Conclusions: This study sheds light on the epidemiological profile of infective endocarditis in Morocco, emphasizing a considerable disparity compared to Western counterparts. The findings underscore the urgent need for focused efforts and interventions to address the unique challenges posed by infective endocarditis in Morocco and, by extension, the broader African context.


The clinical entity of infectious endocarditis (IE), which poses a high risk of morbidity and mortality, continues to be challenging. IE continues to impact younger populations in developing countries, due in part to the continuous burden of rheumatic heart disease (RHD), which is now uncommon in the majority of industrialized countries thanks to better access to healthcare and better living conditions. Few studies have examined the impact and prognosis of IE complicating RHD in the contemporary era of enhanced diagnosis and surgical therapy. In fact, in 2022 in The Lancet Global Health, the lack of information regarding endocarditis in Africa was highlighted. In order to overcome this, our study's objective was to describe the clinical and epidemiologic characteristics of IE in rheumatic heart disease patients in a specific population of Africa, a developing country, which is fighting to escape from acute rheumatic fever, especially since the efforts of recent decades, and which is trying to catch up with developed countries.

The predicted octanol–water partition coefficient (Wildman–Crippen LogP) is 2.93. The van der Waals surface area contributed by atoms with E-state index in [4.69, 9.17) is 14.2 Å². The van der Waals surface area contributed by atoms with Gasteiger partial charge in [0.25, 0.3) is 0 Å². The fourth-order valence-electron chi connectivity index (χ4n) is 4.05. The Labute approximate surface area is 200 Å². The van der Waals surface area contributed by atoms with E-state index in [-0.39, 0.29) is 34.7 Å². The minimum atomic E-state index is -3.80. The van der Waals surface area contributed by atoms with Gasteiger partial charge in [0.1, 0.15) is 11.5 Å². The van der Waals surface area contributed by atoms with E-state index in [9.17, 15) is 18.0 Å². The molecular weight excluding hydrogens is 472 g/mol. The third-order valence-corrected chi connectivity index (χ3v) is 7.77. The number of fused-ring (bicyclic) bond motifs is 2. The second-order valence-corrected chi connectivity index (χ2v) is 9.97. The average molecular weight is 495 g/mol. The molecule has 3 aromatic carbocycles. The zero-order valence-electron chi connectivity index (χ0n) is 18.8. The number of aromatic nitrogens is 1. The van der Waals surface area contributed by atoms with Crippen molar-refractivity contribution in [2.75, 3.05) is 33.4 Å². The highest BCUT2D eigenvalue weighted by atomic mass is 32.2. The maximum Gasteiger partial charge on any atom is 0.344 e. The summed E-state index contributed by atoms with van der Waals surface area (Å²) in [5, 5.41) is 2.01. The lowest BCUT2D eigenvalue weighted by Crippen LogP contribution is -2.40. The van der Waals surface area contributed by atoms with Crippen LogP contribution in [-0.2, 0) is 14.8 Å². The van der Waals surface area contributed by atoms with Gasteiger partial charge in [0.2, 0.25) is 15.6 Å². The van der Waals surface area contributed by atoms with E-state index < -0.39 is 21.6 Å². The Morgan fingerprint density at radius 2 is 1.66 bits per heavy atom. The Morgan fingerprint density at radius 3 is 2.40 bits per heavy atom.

A retrospective case series of 87 adult patients hospitalized in Cardiology department of CHU Ibn Rochd between 2013 and 2022 for IE. The diagnosis of RHD was determined by echocardiographic characteristics or a history of valvular disease and rheumatic fever. We documented the results from microbiological and echocardiographic tests, treatment approaches, and observed side effects. Demographics and outcomes were then compared, stratified by the presence or absence of RHD. We excluded patients under the age of 15, those with a history of complex congenital heart disease, cases of endocarditis in cardiac implantable electronic devices. The median follow-up period was 29 months (the range was 0-41 months). Data were collated with Microsoft Excel and analysis undertaken with SPSS.